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Do Valentine’s the Day Before

Emptiness is the key to romance. Photo: sammyvision/Getty Images

I once came across a highly detailed date itinerary, specially printed on pink paper with a red heart border, that had been abandoned at a bar. Because of the aesthetic choices, I believe the schedule outlined a perfect Valentine’s Day, one with carefully calibrated pit stops for brunch, a “XXX” shower, music lessons — a time-stamped agenda, each activity relegated to roughly an hour, no room for spontaneity. Thoughtful of the planner, of course, to take their beloved out on the town. Just a lot to cram into like 12 hours.

When I found this relic, I wondered whether the couple had managed to stay the course without their road map to guide them. I still think about it a lot, especially when Valentine’s Day rolls around and, with it, the obligation to Make a Plan. If you want to partake in any of the extra-pricey prix fixe menus that restaurants in New York City, at least, adopt on February 14, you must make reservations! If you want to hide by yourself in a dark movie theater, you must purchase tickets in advance or find every show sold out! Even the corner bar will be awash with people doing dates, and you will watch, shivering on the sidewalk like an urchin child, because you failed to factor in romantic excess!

It doesn’t need to be this way, though — not if you accept my humble proposal to do Valentine’s the day before. Because even if you accept Valentine’s Day as a time to celebrate people you like by buying them lots of saccharine nonsense as a full 24 hours of active partner appreciation, then you probably also have to admit that it doesn’t matter when you choose to do it. The date itself is arbitrary. There’s no special sauce that makes February 14 inherently more romantic than any other day, but in its current iteration, there are certainly ingredients that bring the sexy quotient way down.

My day-of V-Day experiences have always operated basically this way: I reluctantly agree to go outside on February 14, although I know I won’t like it one bit; my bad attitude arguably manifests some of the annoyances to come. I arrive at the designated “chill bar” or quiet-on-every-other-night dinner spot, only to find it festooned in hearts and very loud because of what appear to be extra tables trucked in for the occasion. My incredulity increases. I sit down to an overpriced “special menu,” i.e., fewer options for more money, and attempt to keep my face normal and not mad while straining to hear my companion’s commentary on his day, the game plan, whatever. I am disappointed to find said commentary drowned out by the neighboring table’s boisterous Palentine’s Day celebration. If hell is other people, then Valentine’s Day is absolutely one of its nine circles. It’s hard to feel like your celebration is special or intimate when everyone around you is doing exactly the same thing.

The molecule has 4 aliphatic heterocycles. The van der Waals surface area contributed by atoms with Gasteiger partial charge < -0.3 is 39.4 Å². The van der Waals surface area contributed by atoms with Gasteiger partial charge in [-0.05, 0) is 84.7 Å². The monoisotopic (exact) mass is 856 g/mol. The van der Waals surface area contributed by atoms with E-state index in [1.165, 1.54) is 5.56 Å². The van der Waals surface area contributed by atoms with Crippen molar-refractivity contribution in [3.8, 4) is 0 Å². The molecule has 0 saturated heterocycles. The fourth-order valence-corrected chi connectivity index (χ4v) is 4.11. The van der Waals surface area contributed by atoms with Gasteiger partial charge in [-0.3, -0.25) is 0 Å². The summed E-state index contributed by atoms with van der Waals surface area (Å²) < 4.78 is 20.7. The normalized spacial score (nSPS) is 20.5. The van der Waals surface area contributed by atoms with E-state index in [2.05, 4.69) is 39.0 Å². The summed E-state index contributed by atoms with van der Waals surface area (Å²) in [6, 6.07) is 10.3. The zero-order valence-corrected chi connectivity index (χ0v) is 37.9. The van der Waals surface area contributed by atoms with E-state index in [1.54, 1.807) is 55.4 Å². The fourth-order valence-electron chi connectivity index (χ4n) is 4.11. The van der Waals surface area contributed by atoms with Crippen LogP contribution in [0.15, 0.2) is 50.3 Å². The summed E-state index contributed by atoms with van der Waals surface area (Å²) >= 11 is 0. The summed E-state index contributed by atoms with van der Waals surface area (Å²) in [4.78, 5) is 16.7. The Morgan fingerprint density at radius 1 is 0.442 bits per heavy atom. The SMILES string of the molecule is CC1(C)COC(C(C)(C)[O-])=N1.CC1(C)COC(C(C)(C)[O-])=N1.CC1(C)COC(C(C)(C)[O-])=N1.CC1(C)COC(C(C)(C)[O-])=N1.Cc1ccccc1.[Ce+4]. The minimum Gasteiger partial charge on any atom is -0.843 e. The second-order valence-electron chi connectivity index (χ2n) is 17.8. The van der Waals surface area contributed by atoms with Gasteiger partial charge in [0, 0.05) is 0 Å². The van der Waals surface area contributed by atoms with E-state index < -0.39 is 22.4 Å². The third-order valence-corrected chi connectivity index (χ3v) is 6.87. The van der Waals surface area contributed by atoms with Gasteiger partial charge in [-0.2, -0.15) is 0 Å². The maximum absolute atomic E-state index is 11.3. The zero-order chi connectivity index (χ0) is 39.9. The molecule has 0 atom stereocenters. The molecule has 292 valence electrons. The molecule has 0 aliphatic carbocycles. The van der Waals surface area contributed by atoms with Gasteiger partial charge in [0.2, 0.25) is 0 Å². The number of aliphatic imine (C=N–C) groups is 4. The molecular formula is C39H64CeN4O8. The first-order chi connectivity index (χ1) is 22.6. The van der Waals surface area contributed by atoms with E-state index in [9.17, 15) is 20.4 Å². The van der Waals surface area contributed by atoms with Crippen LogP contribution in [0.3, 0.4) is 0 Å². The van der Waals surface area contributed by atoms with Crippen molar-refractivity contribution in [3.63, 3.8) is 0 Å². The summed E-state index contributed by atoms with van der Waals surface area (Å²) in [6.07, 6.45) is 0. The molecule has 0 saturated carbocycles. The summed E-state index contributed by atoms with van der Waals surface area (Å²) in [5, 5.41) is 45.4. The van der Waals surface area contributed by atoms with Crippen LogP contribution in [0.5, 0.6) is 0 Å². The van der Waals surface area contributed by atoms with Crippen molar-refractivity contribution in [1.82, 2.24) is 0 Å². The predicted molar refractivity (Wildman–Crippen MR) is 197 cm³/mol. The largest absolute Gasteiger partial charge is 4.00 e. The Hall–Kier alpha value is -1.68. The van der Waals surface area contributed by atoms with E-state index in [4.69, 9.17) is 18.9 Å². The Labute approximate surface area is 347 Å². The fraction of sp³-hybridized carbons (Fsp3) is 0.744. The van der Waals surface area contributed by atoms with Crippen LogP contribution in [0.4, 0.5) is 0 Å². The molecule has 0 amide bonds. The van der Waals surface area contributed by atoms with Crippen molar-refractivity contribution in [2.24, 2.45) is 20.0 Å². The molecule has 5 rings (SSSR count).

But consider February 13: Most people will be home on Valentine’s Eve preparing their bodies for the big night, which leaves the typical date spots mostly devoid of flirty patrons. This was my experience last year, at least, when I landed on a dinner date for February 13 not as a V-Day stand-in but simply because people also eat dinner then, and why not us? Turns out I was able to hear every word my dining companion said without even having to scream “WHAT?” at him repeatedly. With the entire restaurant to ourselves, our server’s complete attention, and a full menu to choose from, we ordered four to six dishes at random — an exciting food roulette — and just … talked. I must say, it felt very festive indeed, this illusion of exclusivity, approximate, I imagine, to how Taylor Swift feels when she wants to exercise at a specific gym and has her security clear out all the normals. Very powerful indeed.

This ability to have a real conversation at a regular volume without 18 other people listening in, to actually focus on a person, feels more intimate to me than the performative public affection that often comes with Valentine’s Day. Of course, you could avoid all of that completely by simply staying home and making a purportedly intercourse-inducing penne, maybe even an Engagement Chicken if you are feeling ambitious, or a nice, sensual … chicken parm. But if you really want to make the occasion special — i.e., “readily distinguished from” and possibly also “superior” to “others of the same category” by virtue of being unusual, per a composite Merriam-Webster definition — celebrate when everyone else doesn’t. It could be February 13! It could be whenever the Super Bowl is, which also absolves you of having to watch it! It could be anywhere from March 2 to April 24, any time during the long and dreary why-is-it-still-winter stretch that demands you create things to look forward to! It truly doesn’t matter what day you choose, although it’s worth noting that the candies go on sale February 15. Maybe that’s actually your time to shine.

Do Valentine’s the Day Before